Starting classes again feels surreal amid such extreme change and uncertainty. We’ve transitioned from popping in and out of friends’ dorms or apartments to moving into relatively isolated spaces. Some of us moved back to our hometowns, greeted with a bedroom that has not been inhabited long-term for a few years or months, while others have remained on campus, hoping our roommates don’t drive us crazy during self-isolation.
Many professors have changed their courses’ structure significantly, and students must learn to adapt to a completely different studying environment.
So, how do we refocus on classes when the world before our extended spring break looked nothing like the current one?
Here are six tips to refocus during quarantine.
Set a Routine
Between irregular sleep schedules and short-notice plans, college is its own messy routine. Quarantine brings its own challenges. But a daily plan can bring consistency to this tumultuous time and balance procrastination with school work.
Creating (and sticking to) a schedule enables you to limit too much time spent on assignments, while simultaneously giving you time to do the only activity currently allowed: binging Netflix.
You can build a schedule on a variety of platforms. If you like pen and paper, a planner or bullet journal are great options. If you prefer going digital, Google Calendar or a spreadsheet (either Google Sheets or Microsoft Excel) are also reliable alternatives.
Prepare your Workplace
If you moved back home, chances are your desk has not been touched since the day you last moved out. Most of our living spaces may no longer have a dedicated area for studying, and access to public studying spaces is not currently an option.
One vital step is selecting a specific, consistent workplace. Sticking to one spot will rewire the brain to begin associating that area with working. So, find somewhere comfortable, but not too comfortable, preferably with ample natural light.
Drown Out the Noise
Moving out of the stacks means moving into a place that is significantly more distracting. When selecting how to balance the background noise, consider what sounds you surrounded yourself with while studying at Emory. If you studied best in silence, try earplugs (either legitimate ones or cotton balls) or noise-canceling headphones. If you listened to a specific kind of music, play it. Note that songs with lyrics tend to interfere with focusing, so maybe start with acoustic versions of your favorite songs or tune in to a lo-fi playlist.
Whether you’re in the humanities or STEM fields, spending two to five minutes writing about an assignment can re-route your brain to produce thoughts related to the task at hand. Begin the exercise by writing about your personal feelings toward the assignment — whether directly or tangentially related to the topic.
Then, shift from personal feelings to the actual assignment itself. Brainstorm what knowledge is needed to complete the assignment or what ideas can be used for the assignment. Reflecting on these topics can help shift your thoughts from that binge-worthy TV show to your homework.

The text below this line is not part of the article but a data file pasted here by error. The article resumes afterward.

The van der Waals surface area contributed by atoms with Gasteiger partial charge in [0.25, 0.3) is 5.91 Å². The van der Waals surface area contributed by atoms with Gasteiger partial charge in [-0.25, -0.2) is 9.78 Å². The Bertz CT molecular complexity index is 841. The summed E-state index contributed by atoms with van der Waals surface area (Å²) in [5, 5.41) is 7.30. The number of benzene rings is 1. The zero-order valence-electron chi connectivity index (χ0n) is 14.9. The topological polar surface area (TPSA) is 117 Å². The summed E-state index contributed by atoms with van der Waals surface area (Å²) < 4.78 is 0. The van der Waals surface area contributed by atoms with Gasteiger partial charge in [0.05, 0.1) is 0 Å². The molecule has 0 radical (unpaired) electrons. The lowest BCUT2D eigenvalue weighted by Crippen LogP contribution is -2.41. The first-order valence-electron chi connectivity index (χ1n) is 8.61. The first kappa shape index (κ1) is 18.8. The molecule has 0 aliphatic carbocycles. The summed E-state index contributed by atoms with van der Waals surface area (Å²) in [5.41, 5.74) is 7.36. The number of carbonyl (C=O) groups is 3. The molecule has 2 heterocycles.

Physical Exercises and Breathing Exercises
The overwhelming nature of current events may cause us to forget how our body is also responding to stress. Part of focusing may thus be integrated with managing our bodily stress responses.
While many of us might be celebrating that the gym is off limits during quarantine, limiting movement altogether can be detrimental to our health and energy levels. Exercise doesn’t have to require extensive space or heavy lifting. Simple stretches only require a small area of carpet, and beginner yoga videos can be found all over YouTube. If you have access to a park, and your city is not on lockdown, you also have the option of going outside and enjoying the budding trees (just be wary of allergies and practice social distancing).
If you would rather not move much, you can opt for breathing exercises. According to NPR, stress causes rapid breathing, which is “controlled by the sympathetic nervous system.” So deep breathing “stimulates the opposing parasympathetic reaction” — it calms us. To practice deep breathing, you can control your breath on your own or try popular mobile apps like Breathe2Relax or Calm.
Make the Phone Disappear
Our phones, which were a distraction when we attended classes on campus, can become both a blessing and a curse during quarantine.
Eliminate your phone from your study space to dedicate time exclusively to studying. Put it inside a drawer or under a pillow to avoid mindlessly scrolling through Instagram or Twitter.
Alternatively, turn off your phone or change the color scheme to grayscale to minimize distractions. Remember that during quarantine, you probably will not miss out on anything by setting your phone aside for a little while.
The concept of classes feels distant and surreal, and it may feel strange to prioritize school when it hardly feels like we are in school, especially with the rising global pandemic. But if we keep pushing, we can at least take control of our academic lives.